Outline price and present offer incentives
Product freshness and selection was a big concern as well as pickup times and costs.

“It would be good to know how much this service costs and I’m always attracted to any type of offer”

Flow showing the six step process for adding items to cart
Testing colour selections for contrast ratios assisted in defining rules around usage.

Layering in the finalized brand identity

The brand identity and platform was developed in parallel with our work on the digital experience. A tight feedback loop between digital to the brand team and the agency gave me the ability to rapidly incorporate visuals and manage content needs directly with the wider team. To meet the tight deadline our technical team was able to start fleshing out a skeleton of the final product even before the brand was given the final approval on a sprint schedule co-ordinated by our design team.

A core principle for PC Express is to help humanize a digitally enabled shopping experience. Accessibility and inclusive design act as a key pillar. To help develop the brand with accessibility in mind, I contributed my expertise to the brand team, assisting them with colour selection, typography and providing feedback and consultation on accessibility during the design process.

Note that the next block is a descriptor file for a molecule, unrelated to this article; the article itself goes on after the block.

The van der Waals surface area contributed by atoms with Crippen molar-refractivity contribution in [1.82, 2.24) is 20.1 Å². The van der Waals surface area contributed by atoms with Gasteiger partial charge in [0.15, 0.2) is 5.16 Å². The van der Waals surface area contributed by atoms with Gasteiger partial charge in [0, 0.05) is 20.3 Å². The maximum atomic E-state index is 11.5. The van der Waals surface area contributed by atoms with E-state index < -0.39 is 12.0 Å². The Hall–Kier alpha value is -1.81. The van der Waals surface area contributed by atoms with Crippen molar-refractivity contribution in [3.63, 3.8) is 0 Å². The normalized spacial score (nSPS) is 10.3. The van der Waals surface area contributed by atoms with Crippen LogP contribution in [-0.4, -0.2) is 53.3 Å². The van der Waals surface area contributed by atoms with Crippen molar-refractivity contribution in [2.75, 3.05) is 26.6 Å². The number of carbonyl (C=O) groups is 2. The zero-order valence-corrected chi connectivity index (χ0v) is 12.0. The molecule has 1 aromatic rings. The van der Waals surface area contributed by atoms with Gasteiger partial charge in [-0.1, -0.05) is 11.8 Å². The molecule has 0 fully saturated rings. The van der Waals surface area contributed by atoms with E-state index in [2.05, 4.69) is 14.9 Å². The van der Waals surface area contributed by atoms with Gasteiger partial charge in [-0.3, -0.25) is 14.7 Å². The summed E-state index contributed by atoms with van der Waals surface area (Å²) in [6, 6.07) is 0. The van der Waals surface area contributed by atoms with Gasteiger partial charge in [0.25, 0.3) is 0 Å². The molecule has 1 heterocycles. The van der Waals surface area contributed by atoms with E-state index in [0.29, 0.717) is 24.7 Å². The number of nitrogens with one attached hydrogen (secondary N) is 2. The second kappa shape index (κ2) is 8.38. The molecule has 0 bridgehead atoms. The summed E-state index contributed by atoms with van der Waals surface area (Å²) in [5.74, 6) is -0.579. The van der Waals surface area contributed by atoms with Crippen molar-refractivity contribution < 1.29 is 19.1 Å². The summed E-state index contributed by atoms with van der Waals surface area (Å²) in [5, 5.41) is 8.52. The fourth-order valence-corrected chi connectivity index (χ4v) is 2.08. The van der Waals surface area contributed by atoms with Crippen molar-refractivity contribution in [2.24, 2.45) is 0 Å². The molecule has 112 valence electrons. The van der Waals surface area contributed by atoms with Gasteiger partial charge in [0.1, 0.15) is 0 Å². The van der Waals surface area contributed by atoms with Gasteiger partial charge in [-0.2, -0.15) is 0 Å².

lift in conversion rates for traffic from pcexpress.ca


Our new PC Express site performed effectively alongside a prominent brand campaign. We successfully validated our hypothesis that better educated and more qualified traffic from PCExpress.ca would convert better on our banner websites. Across a number of our market division banner stores (Loblaws, Fortinos, Provigo and Your Independent Grocer) we saw an average lift of 7.23% in conversion rates for traffic from our PC Express site. A growth in conversion equating to $3 million incremental revenue at the time.

Key learning

Stewarding measurable design

The success of brand launches are often painted subjectively. For the launch of PCExpress.ca we really set out to provide ROI back to the business. I learnt how to better apply qualitative feedback to a cross functional team of creatives as a direct customer voice for use in brand development. Using a hypothesis framework helped not only provide actionable outcomes but also somewhat diminished ambiguity when designing for a new customer engagement channel. Understanding and owning the hypothesis aided collaboration on articulating and measuring core project metrics with the product team. Then when it was time to measure success we could validate our hypothesis, objectives and overall design direction against success metrics the business could quickly understand.

– Team